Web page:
The removal and disposal of garbage and other refuse matter is recognized as a proper subject for the exercise of the power of a municipality to adopt legislation designed to promote the public health, comfort and safety. N.J.S.A. 40:66-1 provides that a municipality may provide for the collection, removal and disposal of garbage and may establish and operate a system therefor. It may contract with a person to collect the garbage (N.J.S.A. 40:66-4) and provide that the cost of doing the work be paid from its general funds or may fix rates to be charged by the municipality for such service (N.J.S.A. 40:66-5). Municipalities have wide latitude in determining the manner of control of garbage and their pertinent ordinances and resolutions, being entitled to the customary presumption of legislative validity, will not be upset unless palpably unreasonable. Dover Tp. v. Witt , 7 N.J. Super. 259, 262 (App. Div. 1950).

[110 NJSuper Page 411]

However, municipal legislation relating to garbage collection and disposal must be reasonable and not arbitrary or oppressive. 7 McQuillin, Municipal Corporations (rev. ed. 1968), ยง 24.245, at 87. Legislation limiting the collection of garbage to certain classifications is not forbidden. However, there can be no invidious discrimination in the establishment of such classifications. There is a denial of equal protection of the laws unless the service is available to all persons in like circumstances upon the same terms and conditions. Persons situated alike shall be treated alike. See Reid Development Corp. v. Parsippany-Troy Hills Tp. , 10 N.J. 229, 233 (1952).

Thus, the question involved in the instant case is whether the municipal resolution is invalid as unreasonable and discriminatory because it places garden-type apartment houses in a classification separate and apart from other residential dwellings in order to exclude such properties from receiving the benefits of garbage collection service. The question has apparently not been dealt with by the courts of our State or of other jurisdictions. The cases cited by respondent and relied upon by the trial court are inapposite. For the most part they relate to municipal ordinances which limit the quantity of garbage or ashes to be collected from an apartment house, a subject with which we are not here concerned.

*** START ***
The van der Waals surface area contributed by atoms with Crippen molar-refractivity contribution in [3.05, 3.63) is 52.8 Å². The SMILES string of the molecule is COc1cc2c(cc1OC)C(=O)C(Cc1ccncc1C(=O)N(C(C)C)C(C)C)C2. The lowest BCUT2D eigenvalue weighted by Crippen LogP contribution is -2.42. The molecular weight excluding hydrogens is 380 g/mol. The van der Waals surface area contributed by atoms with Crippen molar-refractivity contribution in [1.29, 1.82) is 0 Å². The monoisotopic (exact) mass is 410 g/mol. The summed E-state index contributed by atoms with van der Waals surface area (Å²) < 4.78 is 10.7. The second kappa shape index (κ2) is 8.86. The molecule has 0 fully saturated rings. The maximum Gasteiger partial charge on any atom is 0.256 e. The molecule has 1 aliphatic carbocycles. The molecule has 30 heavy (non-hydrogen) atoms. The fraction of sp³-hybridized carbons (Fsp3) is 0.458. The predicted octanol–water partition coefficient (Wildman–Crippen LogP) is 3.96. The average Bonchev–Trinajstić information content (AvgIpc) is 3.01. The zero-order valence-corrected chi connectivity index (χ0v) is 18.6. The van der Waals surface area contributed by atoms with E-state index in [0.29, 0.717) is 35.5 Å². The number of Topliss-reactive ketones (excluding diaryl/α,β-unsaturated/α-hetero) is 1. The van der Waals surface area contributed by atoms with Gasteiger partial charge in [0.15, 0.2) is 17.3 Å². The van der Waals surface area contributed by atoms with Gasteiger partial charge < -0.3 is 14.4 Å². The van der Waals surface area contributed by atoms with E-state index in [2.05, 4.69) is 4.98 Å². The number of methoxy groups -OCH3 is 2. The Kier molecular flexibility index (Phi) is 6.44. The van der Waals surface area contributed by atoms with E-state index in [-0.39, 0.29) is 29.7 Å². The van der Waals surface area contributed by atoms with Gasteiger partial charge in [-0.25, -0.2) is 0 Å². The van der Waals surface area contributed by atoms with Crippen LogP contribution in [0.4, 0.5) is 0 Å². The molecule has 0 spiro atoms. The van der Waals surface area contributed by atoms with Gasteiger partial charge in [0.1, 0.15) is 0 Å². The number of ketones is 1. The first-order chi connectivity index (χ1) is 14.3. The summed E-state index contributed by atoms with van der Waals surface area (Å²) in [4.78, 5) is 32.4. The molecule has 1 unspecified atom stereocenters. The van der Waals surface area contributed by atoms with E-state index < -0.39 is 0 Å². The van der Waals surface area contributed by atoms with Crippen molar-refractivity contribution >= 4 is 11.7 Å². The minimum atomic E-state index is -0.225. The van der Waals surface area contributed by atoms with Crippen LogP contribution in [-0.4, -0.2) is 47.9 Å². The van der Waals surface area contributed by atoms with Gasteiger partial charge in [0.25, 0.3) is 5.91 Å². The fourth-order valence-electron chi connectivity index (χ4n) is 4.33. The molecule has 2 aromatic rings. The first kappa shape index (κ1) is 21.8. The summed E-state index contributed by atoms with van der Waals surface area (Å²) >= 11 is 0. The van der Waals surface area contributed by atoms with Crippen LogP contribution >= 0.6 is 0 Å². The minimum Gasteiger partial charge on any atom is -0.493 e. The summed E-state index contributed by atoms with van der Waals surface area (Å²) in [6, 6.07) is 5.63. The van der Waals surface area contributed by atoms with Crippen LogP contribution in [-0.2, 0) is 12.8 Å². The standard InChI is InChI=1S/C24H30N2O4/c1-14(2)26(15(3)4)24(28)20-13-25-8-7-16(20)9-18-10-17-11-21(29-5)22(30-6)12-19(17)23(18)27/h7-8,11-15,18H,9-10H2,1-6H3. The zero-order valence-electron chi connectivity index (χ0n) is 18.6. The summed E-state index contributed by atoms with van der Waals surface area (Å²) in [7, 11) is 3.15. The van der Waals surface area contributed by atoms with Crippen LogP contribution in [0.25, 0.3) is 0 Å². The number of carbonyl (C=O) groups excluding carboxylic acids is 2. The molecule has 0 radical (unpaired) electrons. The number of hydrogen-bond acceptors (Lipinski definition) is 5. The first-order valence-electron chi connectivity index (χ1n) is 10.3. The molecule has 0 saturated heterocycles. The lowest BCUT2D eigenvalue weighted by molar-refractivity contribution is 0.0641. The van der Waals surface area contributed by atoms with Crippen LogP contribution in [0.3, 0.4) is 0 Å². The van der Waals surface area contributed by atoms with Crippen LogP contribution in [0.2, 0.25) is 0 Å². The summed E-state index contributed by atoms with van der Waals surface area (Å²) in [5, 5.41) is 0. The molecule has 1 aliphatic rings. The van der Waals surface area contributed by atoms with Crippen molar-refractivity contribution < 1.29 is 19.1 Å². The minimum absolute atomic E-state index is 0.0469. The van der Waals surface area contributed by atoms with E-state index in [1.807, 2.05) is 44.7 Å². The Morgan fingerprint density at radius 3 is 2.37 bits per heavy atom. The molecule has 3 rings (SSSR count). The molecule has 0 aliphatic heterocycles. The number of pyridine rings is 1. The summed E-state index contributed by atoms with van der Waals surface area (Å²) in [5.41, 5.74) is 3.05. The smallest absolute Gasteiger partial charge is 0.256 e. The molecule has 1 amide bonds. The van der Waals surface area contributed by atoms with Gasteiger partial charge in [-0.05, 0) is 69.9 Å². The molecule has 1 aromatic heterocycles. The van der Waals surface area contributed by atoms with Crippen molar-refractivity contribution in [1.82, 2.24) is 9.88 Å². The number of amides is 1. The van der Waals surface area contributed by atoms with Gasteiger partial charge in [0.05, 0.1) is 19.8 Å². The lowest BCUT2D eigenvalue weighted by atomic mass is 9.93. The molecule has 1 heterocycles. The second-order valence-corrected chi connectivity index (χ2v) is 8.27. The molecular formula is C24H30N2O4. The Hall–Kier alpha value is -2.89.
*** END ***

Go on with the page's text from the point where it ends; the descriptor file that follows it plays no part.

We can discern no rational basis for differentiating between garden-type apartment houses and all other residential dwellings, because apartments are rented to tenants and the owner may realize a profit on his investment. The resolution in question makes no distinction between owner-occupied dwellings and those rented for income. The evidence reveals that there are numerous rented multi-family dwellings containing from two to eight family units which are not precluded from receiving municipal garbage collection service. Moreover, the resolution on its face provides for collection from public housing projects and various places of business.

[110 NJSuper Page 412]

We also find no reasonable justification for the municipality to classify garden-type apartment houses differently from other residential dwellings on the basis of the quantity of garbage produced and the cost of collection thereof. It is apparent that the trial court misunderstood the testimony in arriving at a conclusion that the quantity of garbage produced from each garden apartment family unit was three times that of a private dwelling. The record clearly shows that the garbage produced by a one-family unit in an apartment house and a one-family dwelling house is substantially the same. Moreover, it is clear that the cost of collection from family units in an apartment house where the accumulated garbage is concentrated in one spot to be picked up at the curb is unquestionably less than the cost of collection from an equal number of family units residing in separate private dwellings.

We conclude that that part of the municipal resolution which classifies garden-type apartment houses separately from other dwelling houses and thereby denies such properties an equal right to garbage collection service is unreasonable, discriminatory and invalid and cannot be enforced.

In view of our decision we deem it unnecessary to pass on the other points raised in appellant's brief, except to note that it was error to refuse to admit into evidence the Lodi ordinance regulating the collection of garbage in effect both when the resolution here under attack was adopted and at the time of the trial. That ordinance provided in section 3 thereof that

No person shall engage in the removal and disposal of garbage, ashes, refuse and trash from any residential premises, school or church within the Borough of Lodi, unless it be pursuant to contract between each person and the Borough of Lodi.

Altogether apart from the issue of illegal classification, the resolution embodying the refusal of the municipality to continue to furnish garbage removal service to garden apartments, which by ordinance were precluded from obtaining

[110 NJSuper Page 413]

that service from other persons, was clearly arbitrary and illegal. However, the problem presented by the garbage collection ordinance no longer exists. The ordinance was amended on March 3, 1969, a month after entry of the judgment in this case, to permit private garbage collection from garden apartments.

The judgment is reversed and the case remanded to the Law Division for the entry of judgment in conformance with this opinion.